Sunday, November 18, 2007

What is DOE's Idea Of A Good Teacher?


It is becoming very obvious that the DOE's idea of a good teacher has the following qualities.

1. Less than 5 years of experience (cheap).

2. Works on mindless test preparation.

3. Never questions a Principal's decision.

4. Do extra work without compensation.

5. Healthy and takes few days off.

6. Quits before the City pays a pension.

This is the main reason that the national test scores have remained stagnant the last five years.


However, there are other reasons for the stagnant teat schools. For example, the vast majority of the teachers reassigned to the "rubber room" are 45 or older. The very veteran teachers that can make a difference in the classroom. Instead, there are over 750 teachers currently reassigned and the numbers are increasing daily. As I have said previously, only 10% really belong there.

Further, many veteran teachers still in the classroom no longer challenge the students for fear of being accused of inappropriate behavior. Remember, the DOE philosophy is that students lie....except when it is about their teacher.

Finally, the quality of principals have deteriorated and many of them are vindictive and insecure. These principals want young, inexperienced teachers who when the principal says jump, they respond high high? While the experienced teacher would say why?

I see an acceleration of this process by the DOE with the end result of little or no academic progress, an increase in "rubber room" teachers, and a mass retirement in the next five years.

The DOE's idea of a good teacher? An inexperienced and cheap teacher who will leave the system before they are pension eligible. As for the rest of us. I guess it's time to count the days before retirement.

5 comments:

17 (really 15) more years said...

You forgot a few:
7) Is an ass-kissing sycophant who would pick up the principal's dry cleaning if asked;
8) Has minimal teacher preparation, and is therefore quite weak in the classroom (i.e., makes administration look much smarter than they really are);
9) Is anti-union OR sports an "I Heart Randi" button.

NYC Educator said...

I agree completely about what the DoE wants in a teacher. I've known it for some time. I'm troubled, very troubled, by all the support they receive from the UFT, whose function, at least nominally, ought to involve supporting us.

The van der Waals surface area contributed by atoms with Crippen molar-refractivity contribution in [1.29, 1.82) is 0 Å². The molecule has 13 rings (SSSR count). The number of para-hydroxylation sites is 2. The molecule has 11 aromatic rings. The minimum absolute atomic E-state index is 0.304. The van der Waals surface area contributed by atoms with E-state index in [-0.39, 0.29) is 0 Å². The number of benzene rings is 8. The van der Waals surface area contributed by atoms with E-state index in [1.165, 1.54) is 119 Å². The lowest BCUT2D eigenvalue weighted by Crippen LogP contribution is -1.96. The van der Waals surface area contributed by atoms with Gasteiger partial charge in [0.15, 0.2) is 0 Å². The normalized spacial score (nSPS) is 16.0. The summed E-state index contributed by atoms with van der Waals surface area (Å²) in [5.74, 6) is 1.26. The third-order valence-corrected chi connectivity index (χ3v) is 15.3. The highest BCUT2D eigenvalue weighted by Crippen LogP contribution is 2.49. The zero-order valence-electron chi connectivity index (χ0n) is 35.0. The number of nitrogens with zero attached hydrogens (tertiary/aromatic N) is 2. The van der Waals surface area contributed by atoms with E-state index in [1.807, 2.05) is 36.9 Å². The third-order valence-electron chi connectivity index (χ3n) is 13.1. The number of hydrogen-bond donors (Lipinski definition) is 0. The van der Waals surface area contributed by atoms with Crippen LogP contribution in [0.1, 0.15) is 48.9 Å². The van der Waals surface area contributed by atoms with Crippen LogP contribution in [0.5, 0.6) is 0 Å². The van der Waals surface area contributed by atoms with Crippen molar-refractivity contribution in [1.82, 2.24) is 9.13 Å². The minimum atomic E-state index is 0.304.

Pissed Off said...

If I wasn't so close to retirement, I would be very worried. I worry about the young people entering the profession and al the people that have years to go in it.

Smellington G. Worthington III said...

Well, that seems an excellent idea to me. I don't understand why so many of you are ganging up on poor Mayor Bloomberg and Chancellor Klein.

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Anonymous said...

All the teachers need to stop this abuse. The biggest problems in the schools is that principals are not hiring qualified people. They hide positions and licenses people are working under. What they write on paper (organizational sheet) in reality is not true. People are teaching subjects that they are not qualified to teach. This problem is an epidemic in many of the middle schools.

Chapter leaders are not loyal to union members in some schools. I suggest that chapter leaders should not be teaching any classes. This way, the principal cannot bribe them to do what they want. A chapter leader doesn't have to be a teacher. Any adult can learn the system and advocate for teachers. I think if we had chapter leaders who did their job, principals wouldn't be able to hire new teachers and excess old ones without going thru a committee at the union and chapter leader.